# Circuit Calculator

Rating 4.0

• Paid
• age 16+

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Design and construct any electrical circuit with ease using the Circuit Calculator app. Once built the circuit can then be examined to display all current and voltages readings as well as the power of each component. Every individual circuit can be saved, to view or edit later, and shared between devices. Students studying A-level Physics or Electronics will find this is a handy companion to quickly check their understanding of current electricity for both AC and DC circuits.

## Circuit Calculator Review

Once the app is opened the user is immediately presented with a blank white canvas where the circuit will be constructed. You can get stuck right in to making your circuit be tapping on the ‘+’ icon and up pops the list of components to select from. Putting together your circuit is effortless as the wires for each device snap nicely into place. Components will rotate by 90 degrees when doubled-tapped and within a few moments of playing about you’ll quickly have your first circuit schematic ready to be inspected.

As the name of the app suggests, the main outcome from having built a circuit is to calculate a range of different electrical quantities. The behaviour of the current throughout the circuit can be displayed along with the voltage and power of each component. Furthermore, the electrical current can be visualised for any DC circuit. For a complete circuit the charge can be seen moving at a relative speed depending on the resistance of each section.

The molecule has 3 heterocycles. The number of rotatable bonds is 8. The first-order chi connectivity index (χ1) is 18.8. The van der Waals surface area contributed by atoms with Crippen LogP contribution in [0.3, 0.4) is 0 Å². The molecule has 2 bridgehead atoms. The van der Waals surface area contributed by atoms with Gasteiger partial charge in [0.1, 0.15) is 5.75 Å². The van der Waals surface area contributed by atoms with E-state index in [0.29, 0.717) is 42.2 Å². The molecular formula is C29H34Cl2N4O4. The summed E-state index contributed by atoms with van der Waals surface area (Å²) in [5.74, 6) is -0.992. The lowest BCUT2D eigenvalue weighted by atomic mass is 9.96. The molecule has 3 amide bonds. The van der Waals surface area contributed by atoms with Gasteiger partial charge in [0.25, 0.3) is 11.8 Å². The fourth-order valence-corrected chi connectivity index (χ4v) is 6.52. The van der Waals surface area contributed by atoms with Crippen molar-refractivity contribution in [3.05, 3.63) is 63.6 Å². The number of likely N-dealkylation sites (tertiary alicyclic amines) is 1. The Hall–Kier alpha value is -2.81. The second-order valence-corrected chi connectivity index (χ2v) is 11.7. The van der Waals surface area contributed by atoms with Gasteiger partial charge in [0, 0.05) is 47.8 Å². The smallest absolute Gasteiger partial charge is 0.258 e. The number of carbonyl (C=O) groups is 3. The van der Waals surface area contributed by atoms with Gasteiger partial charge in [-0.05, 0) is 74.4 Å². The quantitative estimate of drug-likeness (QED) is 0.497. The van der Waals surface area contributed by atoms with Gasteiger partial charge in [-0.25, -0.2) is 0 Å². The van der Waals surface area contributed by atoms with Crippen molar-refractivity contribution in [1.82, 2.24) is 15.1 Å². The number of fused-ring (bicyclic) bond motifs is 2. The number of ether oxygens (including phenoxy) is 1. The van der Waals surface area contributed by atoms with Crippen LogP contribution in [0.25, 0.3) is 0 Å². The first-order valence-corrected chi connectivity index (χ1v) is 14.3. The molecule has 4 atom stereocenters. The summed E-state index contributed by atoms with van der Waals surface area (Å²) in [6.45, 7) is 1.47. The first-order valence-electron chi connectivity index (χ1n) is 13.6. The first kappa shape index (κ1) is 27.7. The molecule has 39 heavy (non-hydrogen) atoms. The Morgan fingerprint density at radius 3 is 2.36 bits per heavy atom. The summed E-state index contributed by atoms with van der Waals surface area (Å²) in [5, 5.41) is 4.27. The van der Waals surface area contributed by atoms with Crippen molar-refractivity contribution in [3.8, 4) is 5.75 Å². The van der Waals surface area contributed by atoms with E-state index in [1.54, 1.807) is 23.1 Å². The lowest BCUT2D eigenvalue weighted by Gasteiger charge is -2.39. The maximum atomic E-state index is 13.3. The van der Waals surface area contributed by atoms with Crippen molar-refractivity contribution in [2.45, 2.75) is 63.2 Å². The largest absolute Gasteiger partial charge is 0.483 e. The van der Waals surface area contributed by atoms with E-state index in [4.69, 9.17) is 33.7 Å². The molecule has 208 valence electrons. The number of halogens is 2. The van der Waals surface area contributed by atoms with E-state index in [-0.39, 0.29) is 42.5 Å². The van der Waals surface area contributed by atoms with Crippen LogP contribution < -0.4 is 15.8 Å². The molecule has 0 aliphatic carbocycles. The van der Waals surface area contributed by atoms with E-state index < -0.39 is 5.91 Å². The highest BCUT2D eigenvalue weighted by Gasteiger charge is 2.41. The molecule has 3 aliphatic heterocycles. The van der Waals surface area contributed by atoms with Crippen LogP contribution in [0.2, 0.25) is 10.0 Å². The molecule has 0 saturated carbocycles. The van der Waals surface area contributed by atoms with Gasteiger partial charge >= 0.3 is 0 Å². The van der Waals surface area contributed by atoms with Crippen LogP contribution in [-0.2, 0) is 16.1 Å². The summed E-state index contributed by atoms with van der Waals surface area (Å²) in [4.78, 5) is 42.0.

A user-guide with tips on navigation is available when the app is initially launched, although much of these instructions will be mastered by attempting to make your own circuit. This app makes good use of familiar gestures for those experienced with iPads or iPhones. Zoom in and out by pinching the screen, swipe in any direction to view different parts of the circuit and tap and hold to copy a component. Most of the icons that are on display will be widely recognised as well, such as the dustbin delete, undo, redo and the share feature. There is further direction on what the app can do on the developer’s website. Video tutorials with voice-over give some additional instructions to get to grips with everything on offer.

The inclusion of the share feature boosts the appeal for educators as this will allow circuits to be easily distributed. Teachers can send out particular circuits for students to investigate and of course their students can also return their own circuits by sending these to the teacher. The circuit schematic can be shared and so can an accompanying detailed analysis of the circuit. This analysis provides a break down of each specific component by listing its location using junction nodes, the voltage at each node, the corresponding potential difference, the current and power dissipated by the component.

Students using this app will most likely be post-16 level and, although A-level students will get some use out of it, it is essentially aimed towards university electronic engineering students. The components offered are limited to resistors, capacitors and inductors, and school students may need extra tuition to understand the six possible power sources to choose from. The magnitude notation for quantity values will also be new to some students although it is not difficult to pick up their meanings. It may be worth the developers considering an update to make this app accessible to a wider range of academic levels. This could be done by including quantity values displayed in standard form and allowing the user to select what information to include in a detailed analysis of a circuit.

## App Details

### Skills

Cognitive Development
Critical Thinking
Engagement and Usability
Self-Direction

### Safeguarding

In-App Purchases - No